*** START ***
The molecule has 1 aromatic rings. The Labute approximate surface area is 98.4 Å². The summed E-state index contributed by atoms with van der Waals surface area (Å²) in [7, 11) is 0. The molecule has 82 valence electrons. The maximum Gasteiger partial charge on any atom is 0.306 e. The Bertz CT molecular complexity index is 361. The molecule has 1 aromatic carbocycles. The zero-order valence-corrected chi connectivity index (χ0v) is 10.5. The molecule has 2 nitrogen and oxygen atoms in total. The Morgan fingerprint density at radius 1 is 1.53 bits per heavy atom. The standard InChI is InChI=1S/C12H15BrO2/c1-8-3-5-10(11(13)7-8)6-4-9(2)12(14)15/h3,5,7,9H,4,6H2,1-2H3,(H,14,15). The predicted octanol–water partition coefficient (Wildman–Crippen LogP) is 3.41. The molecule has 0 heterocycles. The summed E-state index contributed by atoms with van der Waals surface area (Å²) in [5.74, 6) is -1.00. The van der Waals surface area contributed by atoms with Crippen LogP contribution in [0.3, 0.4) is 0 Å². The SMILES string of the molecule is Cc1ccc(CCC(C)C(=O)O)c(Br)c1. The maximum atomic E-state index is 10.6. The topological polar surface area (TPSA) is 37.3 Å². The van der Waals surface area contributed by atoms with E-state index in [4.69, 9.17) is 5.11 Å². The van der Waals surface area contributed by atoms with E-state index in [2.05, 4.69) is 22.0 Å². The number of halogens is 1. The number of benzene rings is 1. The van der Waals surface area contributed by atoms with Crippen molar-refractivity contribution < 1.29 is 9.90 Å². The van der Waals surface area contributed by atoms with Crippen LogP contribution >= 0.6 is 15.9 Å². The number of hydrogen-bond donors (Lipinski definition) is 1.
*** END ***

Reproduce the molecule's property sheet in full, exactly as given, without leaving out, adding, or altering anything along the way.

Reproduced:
The molecule has 1 aromatic rings. The Labute approximate surface area is 98.4 Å². The summed E-state index contributed by atoms with van der Waals surface area (Å²) in [7, 11) is 0. The molecule has 82 valence electrons. The maximum Gasteiger partial charge on any atom is 0.306 e. The Bertz CT molecular complexity index is 361. The molecule has 1 aromatic carbocycles. The zero-order valence-corrected chi connectivity index (χ0v) is 10.5. The molecule has 2 nitrogen and oxygen atoms in total. The Morgan fingerprint density at radius 1 is 1.53 bits per heavy atom. The standard InChI is InChI=1S/C12H15BrO2/c1-8-3-5-10(11(13)7-8)6-4-9(2)12(14)15/h3,5,7,9H,4,6H2,1-2H3,(H,14,15). The predicted octanol–water partition coefficient (Wildman–Crippen LogP) is 3.41. The molecule has 0 heterocycles. The summed E-state index contributed by atoms with van der Waals surface area (Å²) in [5.74, 6) is -1.00. The van der Waals surface area contributed by atoms with Crippen LogP contribution in [0.3, 0.4) is 0 Å². The SMILES string of the molecule is Cc1ccc(CCC(C)C(=O)O)c(Br)c1. The maximum atomic E-state index is 10.6. The topological polar surface area (TPSA) is 37.3 Å². The van der Waals surface area contributed by atoms with E-state index in [4.69, 9.17) is 5.11 Å². The van der Waals surface area contributed by atoms with E-state index in [2.05, 4.69) is 22.0 Å². The number of halogens is 1. The number of benzene rings is 1. The van der Waals surface area contributed by atoms with Crippen molar-refractivity contribution < 1.29 is 9.90 Å². The van der Waals surface area contributed by atoms with Crippen LogP contribution >= 0.6 is 15.9 Å². The number of hydrogen-bond donors (Lipinski definition) is 1.